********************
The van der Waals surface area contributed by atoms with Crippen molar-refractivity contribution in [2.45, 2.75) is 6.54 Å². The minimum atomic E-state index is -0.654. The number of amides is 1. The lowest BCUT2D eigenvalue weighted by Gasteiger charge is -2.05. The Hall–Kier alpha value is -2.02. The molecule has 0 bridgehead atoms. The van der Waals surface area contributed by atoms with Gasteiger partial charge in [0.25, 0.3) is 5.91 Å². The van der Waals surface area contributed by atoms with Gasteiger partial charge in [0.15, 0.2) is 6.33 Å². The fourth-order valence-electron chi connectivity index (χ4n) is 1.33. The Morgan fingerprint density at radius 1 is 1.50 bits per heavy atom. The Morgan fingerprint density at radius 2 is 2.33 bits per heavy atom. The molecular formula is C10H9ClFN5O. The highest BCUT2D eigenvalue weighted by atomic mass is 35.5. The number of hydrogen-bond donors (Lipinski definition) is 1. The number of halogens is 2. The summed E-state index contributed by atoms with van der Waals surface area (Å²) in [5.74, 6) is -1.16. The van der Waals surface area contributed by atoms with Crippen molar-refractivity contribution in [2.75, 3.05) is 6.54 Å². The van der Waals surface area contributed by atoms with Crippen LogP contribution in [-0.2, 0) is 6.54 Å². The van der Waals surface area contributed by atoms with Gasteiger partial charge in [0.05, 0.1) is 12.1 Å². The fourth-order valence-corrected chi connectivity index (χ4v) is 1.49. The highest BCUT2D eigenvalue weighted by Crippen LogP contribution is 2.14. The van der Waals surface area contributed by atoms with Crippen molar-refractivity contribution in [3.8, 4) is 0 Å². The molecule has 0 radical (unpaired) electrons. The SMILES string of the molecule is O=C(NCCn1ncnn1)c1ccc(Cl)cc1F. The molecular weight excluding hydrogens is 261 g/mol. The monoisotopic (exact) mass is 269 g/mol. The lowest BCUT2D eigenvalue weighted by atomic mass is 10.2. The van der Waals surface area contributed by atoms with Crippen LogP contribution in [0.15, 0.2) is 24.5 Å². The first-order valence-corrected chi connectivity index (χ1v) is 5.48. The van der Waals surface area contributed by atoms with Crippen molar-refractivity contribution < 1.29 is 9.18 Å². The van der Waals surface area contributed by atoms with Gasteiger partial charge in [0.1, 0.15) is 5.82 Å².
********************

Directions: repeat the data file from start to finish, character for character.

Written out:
The van der Waals surface area contributed by atoms with Crippen molar-refractivity contribution in [2.45, 2.75) is 6.54 Å². The minimum atomic E-state index is -0.654. The number of amides is 1. The lowest BCUT2D eigenvalue weighted by Gasteiger charge is -2.05. The Hall–Kier alpha value is -2.02. The molecule has 0 bridgehead atoms. The van der Waals surface area contributed by atoms with Gasteiger partial charge in [0.25, 0.3) is 5.91 Å². The van der Waals surface area contributed by atoms with Gasteiger partial charge in [0.15, 0.2) is 6.33 Å². The fourth-order valence-electron chi connectivity index (χ4n) is 1.33. The Morgan fingerprint density at radius 1 is 1.50 bits per heavy atom. The Morgan fingerprint density at radius 2 is 2.33 bits per heavy atom. The molecular formula is C10H9ClFN5O. The highest BCUT2D eigenvalue weighted by atomic mass is 35.5. The number of hydrogen-bond donors (Lipinski definition) is 1. The number of halogens is 2. The summed E-state index contributed by atoms with van der Waals surface area (Å²) in [5.74, 6) is -1.16. The van der Waals surface area contributed by atoms with Crippen molar-refractivity contribution in [2.75, 3.05) is 6.54 Å². The van der Waals surface area contributed by atoms with Crippen LogP contribution in [-0.2, 0) is 6.54 Å². The van der Waals surface area contributed by atoms with Gasteiger partial charge in [0.05, 0.1) is 12.1 Å². The fourth-order valence-corrected chi connectivity index (χ4v) is 1.49. The highest BCUT2D eigenvalue weighted by Crippen LogP contribution is 2.14. The van der Waals surface area contributed by atoms with Crippen molar-refractivity contribution in [3.8, 4) is 0 Å². The molecule has 0 radical (unpaired) electrons. The SMILES string of the molecule is O=C(NCCn1ncnn1)c1ccc(Cl)cc1F. The molecular weight excluding hydrogens is 261 g/mol. The monoisotopic (exact) mass is 269 g/mol. The lowest BCUT2D eigenvalue weighted by atomic mass is 10.2. The van der Waals surface area contributed by atoms with Crippen LogP contribution in [0.15, 0.2) is 24.5 Å². The first-order valence-corrected chi connectivity index (χ1v) is 5.48. The van der Waals surface area contributed by atoms with Crippen molar-refractivity contribution < 1.29 is 9.18 Å². The van der Waals surface area contributed by atoms with Gasteiger partial charge in [0.1, 0.15) is 5.82 Å².